However, an Occupy Seattle spokesperson said in a news release that police charged in while all four residents were sleeping and threw down a stun grenade. That kind of grenade is non-lethal but its loud bang and bright light are meant to temporarily disorient the senses.
SPD says it was successful in finding what it wanted and that the material “will be useful in the investigation.” All four residents were cooperative with investigators and were released from the scene after being interviewed, the SPD blotter said.
Occupy Seattle activists said they were outraged by what was on the search warrant and started organizing a Tuesday night march to SPD’s East Precinct to publicize the incident.
About 50 people showed up at Westlake Park Tuesday night for a protest that looped around SPD’s East Precinct and ended at Cal Anderson Park. Seattle Times photographer Bettina Hansen live-Tweeted from the gathering. Though plenty of insults were aired toward law enforcement, the event ended peacefully.
July 3, 2012 at 10:27 PM
The money drop is part of a protest against the United States Supreme Court’s ruling in the Citizens United case, which ruled that companies have the same rights as individuals when speaking about and donating to political campaigns. First Amendment rights had previously applied to individuals but not associations of individuals.
Each dollar will be stamped with ”End Citizens United. Money as speech silences us all.”
“The money will naturally go back into general circulation,” says the fundraiser website. “As it passes from hand to hand, from one person to the next, it will continue to spread its message.”
The group encourages anyone to organize similar money drop protests by printing the stamp out on money at home. Angela Vogel, one of the event’s organizers, said stamping the printed money is legal because it’s designed not to obscure serial or denomination numbers.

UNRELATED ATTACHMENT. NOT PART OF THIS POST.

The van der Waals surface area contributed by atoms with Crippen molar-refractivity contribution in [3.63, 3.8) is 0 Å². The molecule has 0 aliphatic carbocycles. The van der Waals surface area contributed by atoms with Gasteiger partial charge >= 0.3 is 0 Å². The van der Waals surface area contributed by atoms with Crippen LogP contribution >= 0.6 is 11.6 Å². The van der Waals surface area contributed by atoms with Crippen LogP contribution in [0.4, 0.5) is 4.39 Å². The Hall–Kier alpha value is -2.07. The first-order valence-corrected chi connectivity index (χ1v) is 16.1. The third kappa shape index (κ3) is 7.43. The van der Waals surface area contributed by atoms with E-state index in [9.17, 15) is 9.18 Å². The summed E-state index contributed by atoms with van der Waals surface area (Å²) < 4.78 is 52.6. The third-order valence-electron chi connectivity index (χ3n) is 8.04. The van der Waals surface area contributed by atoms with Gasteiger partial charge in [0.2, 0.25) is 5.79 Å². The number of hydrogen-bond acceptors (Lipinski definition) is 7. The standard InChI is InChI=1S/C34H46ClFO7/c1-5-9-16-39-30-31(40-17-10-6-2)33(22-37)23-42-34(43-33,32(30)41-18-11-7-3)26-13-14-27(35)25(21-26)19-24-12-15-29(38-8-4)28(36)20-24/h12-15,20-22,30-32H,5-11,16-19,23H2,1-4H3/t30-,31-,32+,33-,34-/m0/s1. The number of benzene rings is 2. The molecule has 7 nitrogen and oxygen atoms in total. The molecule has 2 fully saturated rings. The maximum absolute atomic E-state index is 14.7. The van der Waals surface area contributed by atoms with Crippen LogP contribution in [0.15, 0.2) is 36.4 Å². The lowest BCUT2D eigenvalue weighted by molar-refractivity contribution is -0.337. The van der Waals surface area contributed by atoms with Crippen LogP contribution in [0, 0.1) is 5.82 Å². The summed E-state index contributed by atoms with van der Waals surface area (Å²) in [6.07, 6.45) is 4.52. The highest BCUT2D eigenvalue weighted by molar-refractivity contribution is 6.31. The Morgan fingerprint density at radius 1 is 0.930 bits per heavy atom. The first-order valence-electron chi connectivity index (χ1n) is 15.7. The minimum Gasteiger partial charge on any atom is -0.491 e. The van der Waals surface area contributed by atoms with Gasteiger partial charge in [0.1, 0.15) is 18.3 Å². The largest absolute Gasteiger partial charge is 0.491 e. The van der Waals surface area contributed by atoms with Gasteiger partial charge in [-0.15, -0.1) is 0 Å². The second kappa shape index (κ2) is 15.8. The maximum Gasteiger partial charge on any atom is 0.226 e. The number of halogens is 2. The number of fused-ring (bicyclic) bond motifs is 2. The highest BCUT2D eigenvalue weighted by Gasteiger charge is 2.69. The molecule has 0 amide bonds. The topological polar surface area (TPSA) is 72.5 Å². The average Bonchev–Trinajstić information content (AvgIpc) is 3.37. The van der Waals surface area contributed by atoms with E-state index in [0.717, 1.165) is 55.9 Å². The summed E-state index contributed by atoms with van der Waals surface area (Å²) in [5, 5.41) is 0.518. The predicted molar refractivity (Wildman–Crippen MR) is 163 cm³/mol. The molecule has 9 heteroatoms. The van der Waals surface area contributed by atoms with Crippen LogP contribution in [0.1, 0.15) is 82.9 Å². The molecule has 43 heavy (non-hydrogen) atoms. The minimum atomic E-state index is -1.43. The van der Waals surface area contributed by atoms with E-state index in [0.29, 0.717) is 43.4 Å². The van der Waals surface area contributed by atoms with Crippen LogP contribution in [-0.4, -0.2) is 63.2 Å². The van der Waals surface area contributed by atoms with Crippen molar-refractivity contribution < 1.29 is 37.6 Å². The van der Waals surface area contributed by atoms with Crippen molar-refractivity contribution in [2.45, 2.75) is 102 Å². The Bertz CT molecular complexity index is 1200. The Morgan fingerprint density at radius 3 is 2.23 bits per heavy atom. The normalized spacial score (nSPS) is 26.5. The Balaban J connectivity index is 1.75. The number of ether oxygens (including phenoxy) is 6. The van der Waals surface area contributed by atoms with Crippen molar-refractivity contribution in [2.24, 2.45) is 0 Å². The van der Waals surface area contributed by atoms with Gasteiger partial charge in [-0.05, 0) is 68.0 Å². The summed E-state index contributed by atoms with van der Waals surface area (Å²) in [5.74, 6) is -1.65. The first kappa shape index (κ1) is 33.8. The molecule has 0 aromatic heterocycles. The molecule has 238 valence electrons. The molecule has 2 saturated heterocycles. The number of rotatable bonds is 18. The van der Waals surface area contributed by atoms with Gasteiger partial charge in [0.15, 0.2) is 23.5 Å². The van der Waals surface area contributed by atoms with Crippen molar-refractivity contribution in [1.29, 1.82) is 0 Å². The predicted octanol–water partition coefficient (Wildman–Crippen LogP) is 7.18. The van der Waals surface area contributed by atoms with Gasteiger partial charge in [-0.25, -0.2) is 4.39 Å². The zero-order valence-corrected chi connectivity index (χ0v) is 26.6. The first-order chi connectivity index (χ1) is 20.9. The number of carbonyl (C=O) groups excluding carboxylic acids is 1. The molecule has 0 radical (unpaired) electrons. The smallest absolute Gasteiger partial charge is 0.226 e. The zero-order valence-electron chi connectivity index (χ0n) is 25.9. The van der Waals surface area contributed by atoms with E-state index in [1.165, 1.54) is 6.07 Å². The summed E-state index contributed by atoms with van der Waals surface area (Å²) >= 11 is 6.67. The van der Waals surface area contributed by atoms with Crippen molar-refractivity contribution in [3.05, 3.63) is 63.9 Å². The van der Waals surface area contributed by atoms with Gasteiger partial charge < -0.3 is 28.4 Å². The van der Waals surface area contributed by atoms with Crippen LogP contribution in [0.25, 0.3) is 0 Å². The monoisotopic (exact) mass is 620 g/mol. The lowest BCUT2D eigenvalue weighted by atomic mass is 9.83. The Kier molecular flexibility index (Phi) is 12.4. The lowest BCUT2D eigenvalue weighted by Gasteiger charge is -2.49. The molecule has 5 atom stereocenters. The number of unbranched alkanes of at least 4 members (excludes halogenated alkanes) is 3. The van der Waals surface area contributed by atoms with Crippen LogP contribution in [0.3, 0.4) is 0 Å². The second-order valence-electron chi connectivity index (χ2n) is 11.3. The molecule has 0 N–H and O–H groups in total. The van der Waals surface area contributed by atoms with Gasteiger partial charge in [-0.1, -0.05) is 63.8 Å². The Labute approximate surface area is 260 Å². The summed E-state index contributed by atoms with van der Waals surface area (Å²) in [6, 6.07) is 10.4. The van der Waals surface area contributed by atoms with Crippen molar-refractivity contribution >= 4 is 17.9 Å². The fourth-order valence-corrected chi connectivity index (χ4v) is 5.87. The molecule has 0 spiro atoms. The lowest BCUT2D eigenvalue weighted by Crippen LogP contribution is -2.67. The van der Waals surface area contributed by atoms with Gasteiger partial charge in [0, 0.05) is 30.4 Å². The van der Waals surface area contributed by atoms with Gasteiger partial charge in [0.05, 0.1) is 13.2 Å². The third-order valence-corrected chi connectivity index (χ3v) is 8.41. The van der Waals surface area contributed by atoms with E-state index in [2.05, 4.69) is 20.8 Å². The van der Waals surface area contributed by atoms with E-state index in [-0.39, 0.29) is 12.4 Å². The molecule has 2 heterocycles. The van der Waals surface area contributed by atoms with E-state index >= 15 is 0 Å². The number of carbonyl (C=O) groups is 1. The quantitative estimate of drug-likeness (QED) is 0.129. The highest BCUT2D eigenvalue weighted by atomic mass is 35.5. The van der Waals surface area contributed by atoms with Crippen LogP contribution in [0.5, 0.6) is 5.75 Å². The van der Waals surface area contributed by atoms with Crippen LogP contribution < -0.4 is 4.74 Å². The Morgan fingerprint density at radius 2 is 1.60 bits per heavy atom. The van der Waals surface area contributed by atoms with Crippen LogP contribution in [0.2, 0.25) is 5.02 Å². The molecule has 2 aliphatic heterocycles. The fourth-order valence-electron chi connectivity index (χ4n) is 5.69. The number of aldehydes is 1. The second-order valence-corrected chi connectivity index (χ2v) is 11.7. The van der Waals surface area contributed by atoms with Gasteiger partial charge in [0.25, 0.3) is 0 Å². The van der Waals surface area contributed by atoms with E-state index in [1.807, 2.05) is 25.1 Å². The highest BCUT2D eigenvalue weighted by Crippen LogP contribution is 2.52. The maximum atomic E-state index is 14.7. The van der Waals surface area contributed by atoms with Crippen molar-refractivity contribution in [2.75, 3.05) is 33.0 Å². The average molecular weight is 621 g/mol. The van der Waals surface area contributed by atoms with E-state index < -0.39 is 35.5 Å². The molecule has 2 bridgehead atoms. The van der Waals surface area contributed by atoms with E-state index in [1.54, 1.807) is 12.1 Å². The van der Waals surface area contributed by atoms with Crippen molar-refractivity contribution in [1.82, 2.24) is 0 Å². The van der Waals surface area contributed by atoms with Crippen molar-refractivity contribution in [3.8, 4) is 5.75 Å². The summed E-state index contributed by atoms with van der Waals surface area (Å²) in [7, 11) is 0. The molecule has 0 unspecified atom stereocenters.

The group is still raising money for a $5,000 goal through a website called WePay.
#MicCheckWallSt, which also organizes the Student Debt Noise Brigade in Capitol Hill, held a similar event on Valentines Day earlier this year with $500.
“It was a really good test run,” Vogel said. “We want to get more people involved so it’s very important to do things that are exciting and fun and safe for everybody.”
April 20, 2012 at 7:55 PM
Occupy Seattle protesters gathered outside the Greenwood home of Seattle Mayor Mike McGinn on Friday to complain about the eviction of a homeless encampment known as “The Jungle” from a Seattle’s Beacon Hill neighborhood.
Occupy spokeswoman Aliana Bazara said about 20 protesters were meeting with the mayor this evening hoping to resolve the issue.
The protesters have threatened to camp out at the mayor’s house if their concerns are not addressed.
February 27, 2012 at 6:05 PM
About 40 protesters calling for the resignation of Seattle Police Chief John Diaz occupied City Hall outside of the Mayor’s Office Monday. The protesters, who said they were part of the Occupy Seattle movement, voted earlier in the afternoon to remain at City Hall until Diaz steps down as chief.
The protesters first interrupted a regularly scheduled City Council meeting a little after 2 p.m. Several addressed the Council and said that Diaz did not have the mandate of Seattle citizens and should be removed. The group left peacefully within about 10 minutes and headed up to the 7th floor. At 5:30 p.m., they were occupying the public waiting area outside the Mayor’s office.
The protesters unfurled a red banner from a 7th floor balcony that said “Bring Diaz Down” and sat on couches and the floor outside the mayor’s office. Mayor Mike McGinn was not in the office. About a dozen uniformed Seattle police officers waited in the ground-floor lobby of City Hall. City Hall is usually locked and closed to the public at 6 p.m.
Phil Neel, one of the protesters, said the protest was not specifically against McGinn, who hired Diaz in 2010 and has stood by him through several highly publicized incidents of police use of force against minorities. Neel said the group chose the mayor’s 7th floor offices because it is “the seat of power” and that the city’s politicians had been complicit in failing to prosecute officers for excessive use of force.
The protesters called for the prosecution of Ian Birk, the Seattle police officer who resigned after a review panel found that his shooting of First Nations woodcarver John T. Williams was unjustified. The U.S. Department of Justice concluded in December that the Seattle Police Department had engaged in a pattern of excessive use of force and is now negotiating a settlement with the city that could lead to changes in the department.